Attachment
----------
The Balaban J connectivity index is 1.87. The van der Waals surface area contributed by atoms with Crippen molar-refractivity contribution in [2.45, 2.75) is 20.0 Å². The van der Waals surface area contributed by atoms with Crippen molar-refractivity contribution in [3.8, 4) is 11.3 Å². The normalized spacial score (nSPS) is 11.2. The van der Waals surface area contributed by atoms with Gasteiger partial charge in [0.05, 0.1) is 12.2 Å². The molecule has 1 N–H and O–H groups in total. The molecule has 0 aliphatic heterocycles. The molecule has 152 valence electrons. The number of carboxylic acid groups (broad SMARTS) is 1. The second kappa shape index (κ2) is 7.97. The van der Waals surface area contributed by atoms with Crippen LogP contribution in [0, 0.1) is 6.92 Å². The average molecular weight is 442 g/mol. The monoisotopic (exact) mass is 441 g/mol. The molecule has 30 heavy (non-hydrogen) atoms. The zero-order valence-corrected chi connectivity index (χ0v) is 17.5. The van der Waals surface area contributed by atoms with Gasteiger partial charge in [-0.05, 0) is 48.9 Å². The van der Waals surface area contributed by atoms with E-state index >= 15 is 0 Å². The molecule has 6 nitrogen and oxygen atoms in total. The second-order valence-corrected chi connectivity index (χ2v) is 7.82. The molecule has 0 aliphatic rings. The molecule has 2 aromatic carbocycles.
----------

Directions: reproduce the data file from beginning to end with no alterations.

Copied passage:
The Balaban J connectivity index is 1.87. The van der Waals surface area contributed by atoms with Crippen molar-refractivity contribution in [2.45, 2.75) is 20.0 Å². The van der Waals surface area contributed by atoms with Crippen molar-refractivity contribution in [3.8, 4) is 11.3 Å². The normalized spacial score (nSPS) is 11.2. The van der Waals surface area contributed by atoms with Gasteiger partial charge in [0.05, 0.1) is 12.2 Å². The molecule has 1 N–H and O–H groups in total. The molecule has 0 aliphatic heterocycles. The molecule has 152 valence electrons. The number of carboxylic acid groups (broad SMARTS) is 1. The second kappa shape index (κ2) is 7.97. The van der Waals surface area contributed by atoms with Crippen LogP contribution in [0, 0.1) is 6.92 Å². The average molecular weight is 442 g/mol. The monoisotopic (exact) mass is 441 g/mol. The molecule has 30 heavy (non-hydrogen) atoms. The zero-order valence-corrected chi connectivity index (χ0v) is 17.5. The van der Waals surface area contributed by atoms with Gasteiger partial charge in [-0.05, 0) is 48.9 Å². The van der Waals surface area contributed by atoms with E-state index >= 15 is 0 Å². The molecule has 6 nitrogen and oxygen atoms in total. The second-order valence-corrected chi connectivity index (χ2v) is 7.82. The molecule has 0 aliphatic rings. The molecule has 2 aromatic carbocycles.